Basic Concepts of Database Backup and Recovery with VSS

VSS is an infrastructure on Windows server platforms that enables applications to create shadow copies.

A shadow copy is a consistent snapshot of the data held on a volume or component at a well-defined point in time. A shadow copy set is a collection of shadow copies that are all taken at the same time. VSS identifies each shadow copy and shadow copy set by a persistent Global Unique Identifier (GUID).

VSS provides the following infrastructure for running VSS applications:

  • Coordinates activities of requesters, providers, and writers in the creation and use of shadow copies

  • Furnishes the default system provider

  • Implements low-level driver functionality necessary for any provider to work

A VSS requester is an application that requests VSS services to create shadow copies. Typically, VSS requesters are backup applications. Requesters communicate with writers to gather system data and signal writers to prepare data for backup.

A VSS provider manages storage volumes and creates shadow copies on demand. In response to a requester, a provider generates COM events to signal applications of an impending shadow copy and creates and maintains this copy until it is no longer needed. During the life cycle of the shadow copy, the provider effectively supports two independent copies: the disk that is actively updated and a fixed copy that is stable for backup.

A VSS writer is an application or a service that writes data to a disk and cooperates with VSS providers and requesters. During backups, writers ensure that data is in the proper state for a shadow copy.

The Oracle VSS writer is a Windows service that coordinates an Oracle Database instance and other VSS components. The writer service, which is started under the user account with SYSDBA privileges, runs separately from the database instance. You must use third-party requesters to perform backup and recovery within the VSS infrastructure.

As explained in the following sections, the Oracle VSS writer supports both volume-based and component-based shadow copies. You can use these shadow copies in a backup and recovery strategy or to create a copy of your original database. You can use the duplicate database for testing or as a standby database.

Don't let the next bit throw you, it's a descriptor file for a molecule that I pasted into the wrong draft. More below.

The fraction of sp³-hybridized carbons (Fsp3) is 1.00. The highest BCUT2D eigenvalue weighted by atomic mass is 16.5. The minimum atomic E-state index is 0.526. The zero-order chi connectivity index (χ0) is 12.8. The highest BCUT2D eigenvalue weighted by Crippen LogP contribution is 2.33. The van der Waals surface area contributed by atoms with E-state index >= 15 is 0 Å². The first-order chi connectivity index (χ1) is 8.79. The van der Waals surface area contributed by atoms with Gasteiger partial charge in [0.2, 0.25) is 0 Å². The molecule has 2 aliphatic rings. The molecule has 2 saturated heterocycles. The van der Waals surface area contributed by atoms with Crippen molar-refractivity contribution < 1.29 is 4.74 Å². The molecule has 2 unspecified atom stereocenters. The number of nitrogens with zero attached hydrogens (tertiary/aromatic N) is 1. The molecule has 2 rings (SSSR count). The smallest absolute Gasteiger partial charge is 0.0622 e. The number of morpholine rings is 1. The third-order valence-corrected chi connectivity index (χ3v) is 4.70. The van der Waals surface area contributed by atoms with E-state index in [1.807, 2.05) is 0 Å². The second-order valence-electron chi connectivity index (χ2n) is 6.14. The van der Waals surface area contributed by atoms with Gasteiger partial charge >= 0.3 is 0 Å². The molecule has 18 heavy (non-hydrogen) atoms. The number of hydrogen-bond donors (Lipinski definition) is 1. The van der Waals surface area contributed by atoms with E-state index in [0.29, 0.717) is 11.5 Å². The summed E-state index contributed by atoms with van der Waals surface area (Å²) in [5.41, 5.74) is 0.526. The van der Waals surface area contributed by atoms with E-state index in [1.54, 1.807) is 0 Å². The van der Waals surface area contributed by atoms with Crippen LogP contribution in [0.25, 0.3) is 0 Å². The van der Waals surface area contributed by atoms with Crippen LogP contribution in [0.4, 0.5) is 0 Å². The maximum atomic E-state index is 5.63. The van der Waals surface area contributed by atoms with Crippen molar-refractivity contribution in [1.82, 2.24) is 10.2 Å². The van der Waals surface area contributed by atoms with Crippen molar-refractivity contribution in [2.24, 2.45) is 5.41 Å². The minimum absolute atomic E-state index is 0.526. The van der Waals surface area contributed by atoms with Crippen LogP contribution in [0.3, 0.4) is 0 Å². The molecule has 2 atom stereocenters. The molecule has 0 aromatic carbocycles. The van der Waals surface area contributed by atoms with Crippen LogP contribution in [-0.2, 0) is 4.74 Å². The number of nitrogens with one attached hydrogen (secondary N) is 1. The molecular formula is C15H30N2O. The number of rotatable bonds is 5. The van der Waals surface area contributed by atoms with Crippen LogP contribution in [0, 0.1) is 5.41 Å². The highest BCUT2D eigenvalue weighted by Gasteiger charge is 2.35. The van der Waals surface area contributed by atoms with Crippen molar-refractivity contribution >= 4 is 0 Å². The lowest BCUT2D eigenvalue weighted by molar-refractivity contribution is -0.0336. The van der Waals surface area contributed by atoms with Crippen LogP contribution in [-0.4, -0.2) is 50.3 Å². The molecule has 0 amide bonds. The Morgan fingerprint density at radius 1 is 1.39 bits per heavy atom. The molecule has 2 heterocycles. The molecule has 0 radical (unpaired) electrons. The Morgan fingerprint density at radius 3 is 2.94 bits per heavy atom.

Component-Based Shadow Copies

The Oracle VSS writer supports component-based shadow copies, which are sets of database files.

The recommended technique for backing up an Oracle Database with VSS writer is to create shadow copies of components. During a backup, the Oracle VSS writer saves the redo generated during snapshot creation in a metadata document. During a restore operation, the writer automatically extracts the redo from the metadata document and applies it to files restored from a snapshot.

Volume-Based Shadow Copies

The Oracle VSS writer supports volume-based shadow copies, which are snapshots of complete drive or volumes.

Oracle Database places the files that it manages in a state suitable to create shadow copies. For example, the data files are placed in hot backup mode and a new snapshot control file is created for a database in ARCHIVELOG mode. Oracle VSS writer excludes files such as the current control file and online redo logs from the shadow copies. The writer also returns an error if the snapshot cannot be taken. For example, if a NOARCHIVELOG database is open in read/write mode, then the writer returns an error indicating that the snapshot is not possible.


Oracle Automatic Storage Management files and raw files are not supported for Oracle VSS snapshots.

Oracle VSS Backup Types

Oracle VSS writer supports log, copy, full, differential, and incremental backups.

The VSS writer uses time stamp mechanism for incremental and differential backups and stores a time stamp in the backup document using SetBackupStamp() API. This backup stamp is used by Oracle VSS writer during incremental or differential backups to specify changed files since the last full or incremental backup using AddDifferencedFilesByLastModifyTime() API.

Oracle VSS writer also stores backup metadata and restore metadata, which must be available during restore operations so that the VSS writer can perform intelligent postrestore operations. In case of full or copy backup, the restore metadata contains important redo information to make the restored files consistent. Hence, it is imperative that Oracle VSS writer is called during restore operations to perform the recovery operations.